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Pericytoma with t(7;12)(p22;q13) ACTB/GLI1

Identity

ICD-Topo C470-C476,C478-C479,C490-C496,C498-C499
Phylum Soft Tissue Tumors:Pericytic (Perivascular) tumors

Clinics and Pathology

Disease Pericytoma with t(7;12)
Phenotype / cell stem origin Unknown
Embryonic origin The cellular origin is unknown, but it presumably derives from the mesoderm. The tumor cells display cytoarchitectural, immunohistochemical and ultrastructural features highly suggestive of pericytic differentiation, and it seems likely that these lesions fall within the spectrum of myopericytic neoplasms.
Etiology Unknown.
Epidemiology Presumably rare, but differential diagnostic problems may have hampered the distinction of these tumors in the past. Tumors that fall within the differential diagnosis include cellular examples of solitary fibrous tumors (also known as hemangiopericytoma), myofibroma(tosis), monophasic synovial sarcoma, mesenchymal chondrosarcoma, and metastatic endometrial stromal sarcoma. Affects both men and woman of all ages. No familial cases are known.
Clinics Seems to present as a solitary pain-less nodule. The locations reported so far have been the tongue (3 cases), the stomach (1 case) and the calf (1 case).
Pathology Pericytomas with t(7;12) display a multilobulated, infiltrative growth pattern, and are composed of uniform spindle-shaped pericytic cells that are consistently arranged around small, thin-walled arborizing vessels. The spindle cells present small amounts of eosinophilic cytoplasm, and ovoid-to-tapered nuclei with vesicular chromatin and often a single nucleolus. No significant atypia or pleomorphism is present, and mitotic figures are rare.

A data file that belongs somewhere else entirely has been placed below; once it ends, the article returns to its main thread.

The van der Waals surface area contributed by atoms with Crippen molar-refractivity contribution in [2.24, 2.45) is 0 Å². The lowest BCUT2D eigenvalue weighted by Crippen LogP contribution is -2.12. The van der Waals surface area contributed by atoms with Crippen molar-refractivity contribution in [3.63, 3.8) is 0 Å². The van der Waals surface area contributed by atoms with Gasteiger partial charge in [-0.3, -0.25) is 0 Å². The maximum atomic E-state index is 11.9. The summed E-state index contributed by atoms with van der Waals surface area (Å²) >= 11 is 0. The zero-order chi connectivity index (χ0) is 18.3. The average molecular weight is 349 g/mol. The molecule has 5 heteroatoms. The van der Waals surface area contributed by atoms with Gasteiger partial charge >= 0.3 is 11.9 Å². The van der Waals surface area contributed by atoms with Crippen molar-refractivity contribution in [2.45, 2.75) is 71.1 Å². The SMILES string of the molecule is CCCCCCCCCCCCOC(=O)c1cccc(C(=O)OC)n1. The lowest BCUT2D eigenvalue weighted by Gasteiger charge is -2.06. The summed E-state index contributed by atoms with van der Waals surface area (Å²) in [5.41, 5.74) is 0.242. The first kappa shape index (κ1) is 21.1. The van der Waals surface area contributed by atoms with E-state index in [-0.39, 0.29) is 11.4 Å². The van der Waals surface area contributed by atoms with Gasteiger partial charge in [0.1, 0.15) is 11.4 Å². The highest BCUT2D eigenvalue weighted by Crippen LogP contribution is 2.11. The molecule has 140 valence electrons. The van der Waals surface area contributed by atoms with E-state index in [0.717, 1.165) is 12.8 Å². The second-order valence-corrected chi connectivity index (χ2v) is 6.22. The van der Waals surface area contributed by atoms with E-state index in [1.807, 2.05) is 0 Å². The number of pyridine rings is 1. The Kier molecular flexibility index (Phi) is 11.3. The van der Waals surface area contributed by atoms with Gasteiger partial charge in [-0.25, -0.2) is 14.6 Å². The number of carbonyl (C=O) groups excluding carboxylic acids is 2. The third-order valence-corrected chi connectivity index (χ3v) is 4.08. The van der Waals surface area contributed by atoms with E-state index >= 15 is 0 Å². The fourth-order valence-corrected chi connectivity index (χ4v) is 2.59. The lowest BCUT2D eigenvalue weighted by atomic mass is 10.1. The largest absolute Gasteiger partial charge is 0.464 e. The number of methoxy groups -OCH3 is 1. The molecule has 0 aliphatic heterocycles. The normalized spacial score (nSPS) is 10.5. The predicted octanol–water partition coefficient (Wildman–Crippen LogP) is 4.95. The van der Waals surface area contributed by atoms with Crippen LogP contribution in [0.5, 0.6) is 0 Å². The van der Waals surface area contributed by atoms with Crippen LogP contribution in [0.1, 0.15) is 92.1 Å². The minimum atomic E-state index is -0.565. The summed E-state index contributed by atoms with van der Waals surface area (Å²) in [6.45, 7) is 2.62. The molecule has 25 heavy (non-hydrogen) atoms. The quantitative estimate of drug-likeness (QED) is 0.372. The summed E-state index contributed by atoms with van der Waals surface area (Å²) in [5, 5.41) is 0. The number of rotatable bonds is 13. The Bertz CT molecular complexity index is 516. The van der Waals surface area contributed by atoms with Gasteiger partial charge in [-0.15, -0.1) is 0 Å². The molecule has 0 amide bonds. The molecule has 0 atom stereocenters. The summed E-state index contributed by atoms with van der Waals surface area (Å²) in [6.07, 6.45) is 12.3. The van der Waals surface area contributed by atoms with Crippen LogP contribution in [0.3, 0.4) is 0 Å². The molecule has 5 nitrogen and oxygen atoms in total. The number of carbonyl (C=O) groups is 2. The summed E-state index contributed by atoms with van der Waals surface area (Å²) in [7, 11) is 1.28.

Treatment Preoperative chemotherapy has not proven efficient. Surgical excision seems to be the treatment of choice.
Prognosis Based on a limited follow-up (22-120 months), pericytomas with t(7;12) are seemingly benign or low-malignant tumors. No signs of recurrence or metastasis have been reported.

Cytogenetics

Cytogenetics
Morphological
The recurrently observed t(7;12)(p22;q13) is a specific translocation characteristic for the tumor type.
Representative G-banded partial karyotype of the t(7;12)(p22;q13)
Cytogenetics Molecular Metaphase FISH mapping analysis on one case revealed that the breakpoints were located to BAC probes RP11-1275H24, and RP11-93G19 on 7p22, and to BAC probes 181L23, and 772E1 on 12q13. The probes gave split signals on the respective derivatives. On the normal chromosomes, intact signals were seen.
Probes BAC probes RP11-1275H24 (AC092171; substantially larger than the 85 kb reported by the NCBI), and RP11-93G19 (BAC ends: AQ321651, AQ321650) spanning the ACTB locus, and BAC probes 181L23 (AC022506), and 772E1 (AC063917) spanning the GLI1 locus.

Genes involved and Proteins

Note The t(7;12)(p22;q13), fuses the ACTB gene in 7p22, to the GLI1 gene in 12q13.
Gene Name ACTB
Location 7p22
Dna / Rna Six exons, spans approximately 3.4 kb of genomic DNA in the centromere-to-teleomere orientation. The translation initiation codon ATG is located to exon 2, and the stop codon to exon 6. The ACTB mRNA is approximately 1.8 kb. ACTB is abundantly expressed in all mammalian and avian non-muscle cells.
Protein The open reading frame encodes a 374 amino acid protein, with an estimated molecular weight of approximately 41.7 kDa. The ACTB protein is located in the cytoplasm where it is a component (together with actin g) of the cytoskeleton.

Gene Name GLI1
Location 12q13
Dna / Rna Twelve exons, spans approximately 12 kb of genomic DNA in the centromere-to-telomere orientation. The translation initiation codon is located in exon 2, and the stop codon in exon 12. The GLI1 mRNA transcript is 3.6 kb.